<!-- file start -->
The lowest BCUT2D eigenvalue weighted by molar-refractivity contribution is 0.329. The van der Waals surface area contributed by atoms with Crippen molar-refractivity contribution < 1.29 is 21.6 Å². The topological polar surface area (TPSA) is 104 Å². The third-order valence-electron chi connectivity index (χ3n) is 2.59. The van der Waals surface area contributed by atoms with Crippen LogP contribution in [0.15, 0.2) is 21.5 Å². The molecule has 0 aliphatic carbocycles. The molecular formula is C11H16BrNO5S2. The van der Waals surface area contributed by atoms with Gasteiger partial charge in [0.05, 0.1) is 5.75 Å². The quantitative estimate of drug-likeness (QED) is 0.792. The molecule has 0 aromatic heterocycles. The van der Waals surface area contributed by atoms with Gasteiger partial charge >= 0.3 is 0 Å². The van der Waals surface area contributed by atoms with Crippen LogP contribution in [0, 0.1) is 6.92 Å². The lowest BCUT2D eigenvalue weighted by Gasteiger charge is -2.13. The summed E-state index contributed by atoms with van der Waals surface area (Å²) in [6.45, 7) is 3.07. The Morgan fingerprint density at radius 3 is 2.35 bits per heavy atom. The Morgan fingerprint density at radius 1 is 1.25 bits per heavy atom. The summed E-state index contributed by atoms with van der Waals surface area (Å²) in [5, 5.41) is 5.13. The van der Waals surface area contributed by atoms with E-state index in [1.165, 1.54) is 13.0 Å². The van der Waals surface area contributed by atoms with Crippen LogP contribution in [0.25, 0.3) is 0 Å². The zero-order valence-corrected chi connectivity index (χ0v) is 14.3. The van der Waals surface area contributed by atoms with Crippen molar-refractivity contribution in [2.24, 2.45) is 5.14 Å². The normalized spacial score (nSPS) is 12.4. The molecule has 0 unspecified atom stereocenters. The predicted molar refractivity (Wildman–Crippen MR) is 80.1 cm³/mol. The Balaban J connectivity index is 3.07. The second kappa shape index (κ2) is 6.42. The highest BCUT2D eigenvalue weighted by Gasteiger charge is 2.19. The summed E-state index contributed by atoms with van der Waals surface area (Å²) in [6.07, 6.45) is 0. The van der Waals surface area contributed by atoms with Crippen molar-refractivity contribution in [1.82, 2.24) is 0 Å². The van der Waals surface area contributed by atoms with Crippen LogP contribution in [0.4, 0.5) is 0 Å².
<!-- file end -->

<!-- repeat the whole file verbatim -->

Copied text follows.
The lowest BCUT2D eigenvalue weighted by molar-refractivity contribution is 0.329. The van der Waals surface area contributed by atoms with Crippen molar-refractivity contribution < 1.29 is 21.6 Å². The topological polar surface area (TPSA) is 104 Å². The third-order valence-electron chi connectivity index (χ3n) is 2.59. The van der Waals surface area contributed by atoms with Crippen LogP contribution in [0.15, 0.2) is 21.5 Å². The molecule has 0 aliphatic carbocycles. The molecular formula is C11H16BrNO5S2. The van der Waals surface area contributed by atoms with Gasteiger partial charge in [0.05, 0.1) is 5.75 Å². The quantitative estimate of drug-likeness (QED) is 0.792. The molecule has 0 aromatic heterocycles. The van der Waals surface area contributed by atoms with Gasteiger partial charge >= 0.3 is 0 Å². The van der Waals surface area contributed by atoms with Crippen LogP contribution in [0, 0.1) is 6.92 Å². The lowest BCUT2D eigenvalue weighted by Gasteiger charge is -2.13. The summed E-state index contributed by atoms with van der Waals surface area (Å²) in [6.45, 7) is 3.07. The Morgan fingerprint density at radius 3 is 2.35 bits per heavy atom. The Morgan fingerprint density at radius 1 is 1.25 bits per heavy atom. The summed E-state index contributed by atoms with van der Waals surface area (Å²) in [5, 5.41) is 5.13. The van der Waals surface area contributed by atoms with E-state index in [1.165, 1.54) is 13.0 Å². The van der Waals surface area contributed by atoms with Crippen LogP contribution in [0.25, 0.3) is 0 Å². The zero-order valence-corrected chi connectivity index (χ0v) is 14.3. The van der Waals surface area contributed by atoms with Crippen molar-refractivity contribution in [2.24, 2.45) is 5.14 Å². The normalized spacial score (nSPS) is 12.4. The molecule has 0 unspecified atom stereocenters. The predicted molar refractivity (Wildman–Crippen MR) is 80.1 cm³/mol. The Balaban J connectivity index is 3.07. The second kappa shape index (κ2) is 6.42. The highest BCUT2D eigenvalue weighted by Gasteiger charge is 2.19. The summed E-state index contributed by atoms with van der Waals surface area (Å²) in [6.07, 6.45) is 0. The van der Waals surface area contributed by atoms with Crippen molar-refractivity contribution in [1.82, 2.24) is 0 Å². The van der Waals surface area contributed by atoms with Crippen LogP contribution in [0.4, 0.5) is 0 Å².